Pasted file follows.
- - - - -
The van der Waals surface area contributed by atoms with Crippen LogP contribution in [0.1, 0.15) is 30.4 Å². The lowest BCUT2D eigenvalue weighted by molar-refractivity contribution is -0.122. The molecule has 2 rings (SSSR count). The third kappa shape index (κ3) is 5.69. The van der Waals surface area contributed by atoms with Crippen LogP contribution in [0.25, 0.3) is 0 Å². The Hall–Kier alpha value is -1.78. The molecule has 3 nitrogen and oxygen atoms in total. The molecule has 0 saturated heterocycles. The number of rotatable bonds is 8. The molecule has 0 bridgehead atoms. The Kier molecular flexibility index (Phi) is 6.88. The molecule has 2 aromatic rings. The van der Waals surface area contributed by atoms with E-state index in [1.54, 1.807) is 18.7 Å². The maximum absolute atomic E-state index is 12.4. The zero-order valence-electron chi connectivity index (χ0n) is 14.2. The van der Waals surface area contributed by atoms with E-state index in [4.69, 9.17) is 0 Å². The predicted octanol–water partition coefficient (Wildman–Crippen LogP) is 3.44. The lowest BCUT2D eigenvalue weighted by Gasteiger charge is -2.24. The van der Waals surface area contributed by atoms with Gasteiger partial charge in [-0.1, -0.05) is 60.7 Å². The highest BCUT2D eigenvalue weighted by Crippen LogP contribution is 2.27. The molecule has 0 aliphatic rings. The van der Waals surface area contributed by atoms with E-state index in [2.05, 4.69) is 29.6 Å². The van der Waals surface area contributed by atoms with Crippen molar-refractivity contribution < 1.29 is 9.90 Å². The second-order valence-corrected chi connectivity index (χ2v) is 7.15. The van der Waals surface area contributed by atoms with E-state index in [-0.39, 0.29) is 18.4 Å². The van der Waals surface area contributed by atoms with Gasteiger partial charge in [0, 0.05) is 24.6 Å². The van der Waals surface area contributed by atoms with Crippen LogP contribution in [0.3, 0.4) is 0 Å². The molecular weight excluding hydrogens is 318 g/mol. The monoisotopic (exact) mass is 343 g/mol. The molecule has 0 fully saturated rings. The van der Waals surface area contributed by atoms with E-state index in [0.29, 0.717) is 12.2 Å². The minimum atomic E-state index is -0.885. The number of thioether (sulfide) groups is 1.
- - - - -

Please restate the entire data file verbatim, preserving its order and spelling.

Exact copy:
The van der Waals surface area contributed by atoms with Crippen LogP contribution in [0.1, 0.15) is 30.4 Å². The lowest BCUT2D eigenvalue weighted by molar-refractivity contribution is -0.122. The molecule has 2 rings (SSSR count). The third kappa shape index (κ3) is 5.69. The van der Waals surface area contributed by atoms with Crippen LogP contribution in [0.25, 0.3) is 0 Å². The Hall–Kier alpha value is -1.78. The molecule has 3 nitrogen and oxygen atoms in total. The molecule has 0 saturated heterocycles. The number of rotatable bonds is 8. The molecule has 0 bridgehead atoms. The Kier molecular flexibility index (Phi) is 6.88. The molecule has 2 aromatic rings. The van der Waals surface area contributed by atoms with E-state index in [1.54, 1.807) is 18.7 Å². The maximum absolute atomic E-state index is 12.4. The zero-order valence-electron chi connectivity index (χ0n) is 14.2. The van der Waals surface area contributed by atoms with E-state index in [4.69, 9.17) is 0 Å². The predicted octanol–water partition coefficient (Wildman–Crippen LogP) is 3.44. The lowest BCUT2D eigenvalue weighted by Gasteiger charge is -2.24. The van der Waals surface area contributed by atoms with Gasteiger partial charge in [-0.1, -0.05) is 60.7 Å². The highest BCUT2D eigenvalue weighted by Crippen LogP contribution is 2.27. The molecule has 0 aliphatic rings. The van der Waals surface area contributed by atoms with E-state index in [2.05, 4.69) is 29.6 Å². The van der Waals surface area contributed by atoms with Crippen molar-refractivity contribution < 1.29 is 9.90 Å². The second-order valence-corrected chi connectivity index (χ2v) is 7.15. The van der Waals surface area contributed by atoms with E-state index in [-0.39, 0.29) is 18.4 Å². The van der Waals surface area contributed by atoms with Gasteiger partial charge in [0, 0.05) is 24.6 Å². The van der Waals surface area contributed by atoms with Crippen LogP contribution in [0.3, 0.4) is 0 Å². The molecular weight excluding hydrogens is 318 g/mol. The monoisotopic (exact) mass is 343 g/mol. The molecule has 0 fully saturated rings. The van der Waals surface area contributed by atoms with E-state index in [0.29, 0.717) is 12.2 Å². The minimum atomic E-state index is -0.885. The number of thioether (sulfide) groups is 1.